The ultimate packing list: what should you take?

Starting out on your travels and not sure what to pack? Been around the globe a few times and trying to cut down on what you carry? Here’s how to do it with just the right amount of gear and the ultimate packing list.

It’s so easy to overpack, no matter how experienced a traveller you are. This is especially true if you are travelling for a longer time or visiting different climates along the way. When I first started travelling, I used a 70L backpack, day pack and an extra hold-all for the days I couldn’t be bothered to pack properly. I crossed South America over 4 months, and my reasoning was that I needed everything from bikinis to snow hiking gear.

Fast-forward a couple of years and on my second long-term trip I had cut down to a (not crammed) 70L backpack and small day pack. By this time, I was carrying my laptop with me – having become a digital nomad my office came with me! That time it was a 7-month trip through Southeast Asia. Less cold weather gear, more battery packs.

I have since gone to a 50L backpack. If I’m going away for a weekend, I barely need half my day pack space. How is it done? With a little planning and the right clothing and backpack.

This is my ultimate packing list and has been put together from my own travel experience. It is based on travelling for more than 2 weeks when you can find laundry facilities and clean your clothes as you go. Anything less than that, and I take enough clothes to see me through and wash them when I get home.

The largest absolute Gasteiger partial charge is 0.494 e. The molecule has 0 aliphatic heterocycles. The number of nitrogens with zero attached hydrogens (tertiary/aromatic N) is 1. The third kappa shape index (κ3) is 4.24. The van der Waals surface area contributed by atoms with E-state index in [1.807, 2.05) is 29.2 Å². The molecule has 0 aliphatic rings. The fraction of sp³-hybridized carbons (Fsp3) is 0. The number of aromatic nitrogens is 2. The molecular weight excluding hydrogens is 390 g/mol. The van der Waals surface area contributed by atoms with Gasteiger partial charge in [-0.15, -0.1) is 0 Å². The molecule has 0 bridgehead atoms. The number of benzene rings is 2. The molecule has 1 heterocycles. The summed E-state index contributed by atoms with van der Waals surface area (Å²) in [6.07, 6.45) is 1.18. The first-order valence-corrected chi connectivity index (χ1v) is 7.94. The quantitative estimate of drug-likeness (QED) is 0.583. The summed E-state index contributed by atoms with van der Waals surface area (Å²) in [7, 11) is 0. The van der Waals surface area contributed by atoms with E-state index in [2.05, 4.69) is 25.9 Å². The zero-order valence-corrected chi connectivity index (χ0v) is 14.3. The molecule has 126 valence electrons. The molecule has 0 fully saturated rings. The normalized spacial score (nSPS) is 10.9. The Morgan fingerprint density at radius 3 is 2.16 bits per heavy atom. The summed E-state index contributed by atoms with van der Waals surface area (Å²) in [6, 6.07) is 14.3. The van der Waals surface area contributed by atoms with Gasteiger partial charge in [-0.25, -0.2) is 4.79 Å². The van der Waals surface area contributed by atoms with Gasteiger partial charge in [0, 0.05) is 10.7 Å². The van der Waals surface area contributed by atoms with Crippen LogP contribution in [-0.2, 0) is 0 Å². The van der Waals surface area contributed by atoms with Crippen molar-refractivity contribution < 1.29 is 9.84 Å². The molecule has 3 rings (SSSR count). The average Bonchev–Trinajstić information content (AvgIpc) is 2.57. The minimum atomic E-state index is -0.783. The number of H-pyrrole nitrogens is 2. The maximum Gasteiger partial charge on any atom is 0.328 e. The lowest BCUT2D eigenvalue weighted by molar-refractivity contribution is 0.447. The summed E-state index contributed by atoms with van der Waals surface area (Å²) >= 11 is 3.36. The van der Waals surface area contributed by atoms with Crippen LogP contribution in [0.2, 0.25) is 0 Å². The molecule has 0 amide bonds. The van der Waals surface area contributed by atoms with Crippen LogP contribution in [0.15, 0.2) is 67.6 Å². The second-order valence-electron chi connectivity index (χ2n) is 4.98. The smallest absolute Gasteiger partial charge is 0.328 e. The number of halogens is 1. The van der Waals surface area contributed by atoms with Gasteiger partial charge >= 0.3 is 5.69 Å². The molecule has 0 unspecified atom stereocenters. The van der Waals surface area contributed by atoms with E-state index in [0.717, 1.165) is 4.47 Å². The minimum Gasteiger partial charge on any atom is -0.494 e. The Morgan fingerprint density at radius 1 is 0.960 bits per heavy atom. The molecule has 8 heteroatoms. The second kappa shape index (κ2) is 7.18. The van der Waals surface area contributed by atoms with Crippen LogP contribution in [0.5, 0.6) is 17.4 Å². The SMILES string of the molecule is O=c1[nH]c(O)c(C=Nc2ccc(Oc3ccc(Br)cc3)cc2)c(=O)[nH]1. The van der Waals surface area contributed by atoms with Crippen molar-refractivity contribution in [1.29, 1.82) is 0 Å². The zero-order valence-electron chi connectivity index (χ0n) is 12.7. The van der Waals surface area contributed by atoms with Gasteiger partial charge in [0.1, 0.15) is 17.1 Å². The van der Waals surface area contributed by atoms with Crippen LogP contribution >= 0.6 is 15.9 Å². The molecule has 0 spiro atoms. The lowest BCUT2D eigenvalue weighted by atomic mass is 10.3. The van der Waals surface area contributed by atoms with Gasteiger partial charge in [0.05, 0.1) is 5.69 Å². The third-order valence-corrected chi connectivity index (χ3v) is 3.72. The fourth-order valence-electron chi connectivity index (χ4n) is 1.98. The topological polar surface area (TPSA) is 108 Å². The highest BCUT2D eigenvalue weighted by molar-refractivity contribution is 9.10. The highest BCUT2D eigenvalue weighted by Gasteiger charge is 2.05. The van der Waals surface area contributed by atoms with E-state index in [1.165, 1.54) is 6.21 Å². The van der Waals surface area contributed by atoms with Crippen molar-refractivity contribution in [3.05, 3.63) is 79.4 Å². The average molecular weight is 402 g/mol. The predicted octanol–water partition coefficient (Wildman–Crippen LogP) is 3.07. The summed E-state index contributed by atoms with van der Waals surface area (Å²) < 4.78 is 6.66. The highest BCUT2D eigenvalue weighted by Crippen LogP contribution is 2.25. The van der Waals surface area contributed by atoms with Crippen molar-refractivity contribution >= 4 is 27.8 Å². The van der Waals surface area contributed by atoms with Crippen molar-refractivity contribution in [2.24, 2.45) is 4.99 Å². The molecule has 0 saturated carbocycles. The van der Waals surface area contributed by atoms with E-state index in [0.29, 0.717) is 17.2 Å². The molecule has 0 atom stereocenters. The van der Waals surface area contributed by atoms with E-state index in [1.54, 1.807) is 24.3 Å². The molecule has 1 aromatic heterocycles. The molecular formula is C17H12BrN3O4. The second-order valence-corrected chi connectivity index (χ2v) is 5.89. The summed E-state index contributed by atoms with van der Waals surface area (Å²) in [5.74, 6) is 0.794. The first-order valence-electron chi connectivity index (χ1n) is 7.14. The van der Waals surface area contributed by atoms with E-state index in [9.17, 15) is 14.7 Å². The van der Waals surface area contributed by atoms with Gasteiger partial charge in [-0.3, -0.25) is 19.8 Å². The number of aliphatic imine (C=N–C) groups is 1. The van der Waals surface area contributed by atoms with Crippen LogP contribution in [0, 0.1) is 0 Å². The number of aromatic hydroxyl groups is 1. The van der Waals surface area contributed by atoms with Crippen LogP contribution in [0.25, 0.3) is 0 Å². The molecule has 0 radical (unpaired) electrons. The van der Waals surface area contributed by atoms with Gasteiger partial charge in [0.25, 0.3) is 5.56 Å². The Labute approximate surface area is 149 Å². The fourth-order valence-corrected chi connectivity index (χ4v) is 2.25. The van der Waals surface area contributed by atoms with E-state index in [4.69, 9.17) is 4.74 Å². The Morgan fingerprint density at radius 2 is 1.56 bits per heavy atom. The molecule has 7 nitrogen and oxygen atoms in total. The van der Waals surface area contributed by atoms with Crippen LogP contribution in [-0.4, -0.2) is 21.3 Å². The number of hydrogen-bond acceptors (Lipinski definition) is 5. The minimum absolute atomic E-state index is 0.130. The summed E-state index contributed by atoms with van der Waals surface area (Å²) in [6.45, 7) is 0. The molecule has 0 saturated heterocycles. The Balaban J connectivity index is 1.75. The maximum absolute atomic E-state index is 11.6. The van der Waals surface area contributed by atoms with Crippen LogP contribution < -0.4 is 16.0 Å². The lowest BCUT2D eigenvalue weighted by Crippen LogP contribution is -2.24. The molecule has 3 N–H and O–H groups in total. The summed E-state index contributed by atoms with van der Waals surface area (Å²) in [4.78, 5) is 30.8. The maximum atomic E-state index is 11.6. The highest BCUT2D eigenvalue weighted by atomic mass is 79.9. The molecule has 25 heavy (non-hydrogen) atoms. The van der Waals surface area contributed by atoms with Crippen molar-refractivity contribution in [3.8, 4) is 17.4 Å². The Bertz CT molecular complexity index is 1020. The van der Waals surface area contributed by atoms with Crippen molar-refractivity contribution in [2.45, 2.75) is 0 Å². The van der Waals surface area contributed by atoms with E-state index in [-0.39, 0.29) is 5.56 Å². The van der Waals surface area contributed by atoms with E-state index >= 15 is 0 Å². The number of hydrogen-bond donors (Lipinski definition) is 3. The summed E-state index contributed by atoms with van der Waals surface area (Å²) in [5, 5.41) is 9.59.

Remember, just because you’re travelling doesn’t mean you need to leave your usual style back home. Adapt if necessary but be you! After all, this will become your ultimate packing list,too.

The essentials

Whether you’re going to cold or hot weather destinations, hiking or lounging on a beach, there are a few essentials that you need. They include:

  • Underwear. 10 pairs, fewer if you have the quick-drying ones that you can wash and dry overnight.
  • Socks. 2 ankle pairs for trainers and 2 thicker pairs for hiking boots. If you’re on a longer, overnight hiking trip add an extra pair. You may need to double up, use them to sleep in or are just away for a while.
  • Flip-flops. Even if you don’t wear them all day every day, they’re perfect for the beach, pools, and shared bathrooms.
  • I use a microfibre towel on the beach or when camping, and you’ll be thankful for it if your hotel or hostel doesn’t offer towels.
  • My sleeping gear consists of shorts or leggings and a T-shirt. They can also double-up as outdoors clothes as well.
  • My bikini comes with me wherever I go. Apart from beaches and pools, there are rivers, lakes, waterfalls and hot springs that call for one!
  • Hiking boots/shoes if you are going to be doing any substantial walking or hiking. Keep your pack weight down by wearing them on travel days. Avoid hanging them on your pack as they could easily be stolen!
  • A sleeping bag liner is useful if you’re in hostels or camping and like your own sheets. I find mine keeps me extra warm, too.
  • My scarf is one of my travel staples. Use it when you’re cold, to cover hair or shoulders in churches and temples, as an emergency towel. It also makes an excellent pillow for travelling.
  • A sarong is another staple of mine. I can use it as a skirt, sheet, beach mat, towel, or extra layer to ward off the cold. Its uses are endless!

Tropics, hot deserts, jungles and hot climates